Video: University of Minnesota researchers studying how young people, immunocompromised respond to the vaccinesAug 29, 2021 06:03AM ● By Editor
Watch the KSTP-TV Report here
By Callan Gray of KSTP-TV - August 28, 2021
Small swabs are essential to tracking how effective the Moderna vaccine is. Each will carry nasal samples to a lab at the University of Minnesota Medical School.
A team of researchers have joined the national Prevent COVID U study. There are more than 40 sites across the country participating but the U of M is the only location in the four-state border region.
“I think it'll tell us a lot that we haven't really discovered in detail to this point,” said Dr. Susan Kline, an infectious disease physician with the University of Minnesota Medical School and M Health Fairview.
Dr. Kline is the local lead investigator of the study, which focuses on people age 18 to 29.
“Young people I think have a lot of social contacts,” said Dr. Kline. “As we know from our local health department data, this is actually the age group that has higher rates of COVID-19.”
Her team hopes to enroll 150 young people who have not received a vaccine or tested positive for COVID-19. Participants do not need to be students at the University.
Those who want to get the vaccine will be randomly selected to either get the Moderna shots right away or receive the standard of care, which means they can choose to get any vaccine at any time.
“They can access that on their own, if they haven't gotten vaccinated four months into the study they'll be given the Moderna vaccine as well,” said Dr. Kline. “Then there's a third group of participants who don’t want to be vaccinated and yet are willing to participate.”
The third group will not receive a vaccine.
All participants will be asked for periodic blood samples and daily nose swabs over the course of four to five months.
If anyone tests positive, the research team will work to gather samples from a web of their close contacts.
“I’m really hoping to learn how likely are people who have been vaccinated first of all to acquire the infection compared to those who weren't vaccinated,” she said. “How heavy is the amount of virus in their nose? […] Even if you have asymptomatic infection, how likely are you to spread it to others?”
The trial is being conducted through the COVID-19 Prevention Network (CoVPN), which hopes to enroll 18,000 people across the country.
“The virus is transmitted differently, in different parts of the country, at different time periods,” said Dr. Kline. “As we've seen this summer, some of the heaviest transmission has been in the South for instance but last fall, Minnesota was sort of one of the highest sites in the country and so there will be these seasonable variations in these different regions. I think having representation in all of the different regions is important.”
With the delta variant, she also expects they will see more cases of transmission.
The new strain of the virus is also affecting another study at the University of Minnesota Medical School.
“Delta has definitely thrown a wrench into things,” said Dr. Amy Karger, a clinical pathologist with the University of Minnesota Medical School and M Health Fairview.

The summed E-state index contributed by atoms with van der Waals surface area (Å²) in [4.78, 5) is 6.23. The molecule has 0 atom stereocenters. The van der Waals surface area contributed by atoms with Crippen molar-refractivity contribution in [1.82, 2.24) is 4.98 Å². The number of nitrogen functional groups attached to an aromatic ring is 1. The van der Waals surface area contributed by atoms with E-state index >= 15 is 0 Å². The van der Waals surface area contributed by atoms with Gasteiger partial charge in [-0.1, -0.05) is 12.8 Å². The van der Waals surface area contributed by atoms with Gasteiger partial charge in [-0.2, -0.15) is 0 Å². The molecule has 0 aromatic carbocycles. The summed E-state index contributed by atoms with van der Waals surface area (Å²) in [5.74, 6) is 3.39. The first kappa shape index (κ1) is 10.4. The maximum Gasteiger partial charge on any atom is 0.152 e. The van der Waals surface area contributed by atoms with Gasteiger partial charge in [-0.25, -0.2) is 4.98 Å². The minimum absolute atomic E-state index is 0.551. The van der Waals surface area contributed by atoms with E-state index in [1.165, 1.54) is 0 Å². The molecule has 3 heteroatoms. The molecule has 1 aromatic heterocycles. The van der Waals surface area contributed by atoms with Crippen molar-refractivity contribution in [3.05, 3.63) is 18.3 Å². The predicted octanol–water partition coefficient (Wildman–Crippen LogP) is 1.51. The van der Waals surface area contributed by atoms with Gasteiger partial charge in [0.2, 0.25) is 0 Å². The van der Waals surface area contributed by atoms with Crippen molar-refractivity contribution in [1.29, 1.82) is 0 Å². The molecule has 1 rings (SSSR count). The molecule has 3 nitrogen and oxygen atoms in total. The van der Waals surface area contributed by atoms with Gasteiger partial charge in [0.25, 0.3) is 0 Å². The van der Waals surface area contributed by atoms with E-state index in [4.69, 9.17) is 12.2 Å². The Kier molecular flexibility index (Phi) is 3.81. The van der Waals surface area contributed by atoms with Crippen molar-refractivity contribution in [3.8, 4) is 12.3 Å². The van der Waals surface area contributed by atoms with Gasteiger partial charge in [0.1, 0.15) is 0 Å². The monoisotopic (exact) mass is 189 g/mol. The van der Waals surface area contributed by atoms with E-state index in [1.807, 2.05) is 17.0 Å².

Dr. Karger is studying the immune response to the vaccines. It’s a national study sponsored by Serological Sciences Network (SeroNet), which is “a major component of the National Cancer Institute's response to the COVID-19 pandemic”, according to the University.
Her research looks at how those with compromised immune systems respond to all of the vaccines.
“We were specifically tasked to look at three immunocompromised populations - HIV patients, transplant patients and then patients with a history of cancer,” said Dr. Karger. “Part of the reason we chose the groups we did, we thought there was excellent subspecialty care in those areas of cancer, and transplant and HIV here at the University of Minnesota and we knew that a lot of patients come here for that care.”
Enrollment started in June with participants who had not yet received a vaccine. The team recruited people with both compromised and normal immune systems in order to compare the two groups.
“We’re trying to measure samples one to three months after vaccination, that's kind of when you expect the immune response to be at its peak, and then we want to follow that after that approximately every six months to see its decline over time,” explained Dr. Karger.
The study will last for two years.
“We've just started looking at our preliminary data, we haven't published anything yet but it certainly does appear in our cohorts so far there are some people who don't have as good immune response as others,” said Dr. Karger. “We're really going to spend the next month or two looking more deeply at that data to try to sort out what are the contributors to a poor immune response to the vaccine.”
She said the research is important in determining how to move forward with vaccinations.
“I think the ultimate goal is if we can figure out why people aren't responding, maybe we can modulate some of those risk factors or address them or come up with other vaccination strategies,” she said.
The team is now adding another group of participants as well to adjust to the changing recommendations. They are seeking people who are immunocompromised, vaccinated, and will be receiving their third shot.
“This really gives us an opportunity to recruit a whole fresh batch of participants now that people are getting the third dose,” said Dr. Karger. “We'd like to be on the cutting edge of figuring out how good of a response we're going to get from that additional vaccine.”
To enroll in Dr. Karger’s study, click here.
To enroll in Dr. Kline’s study, click here.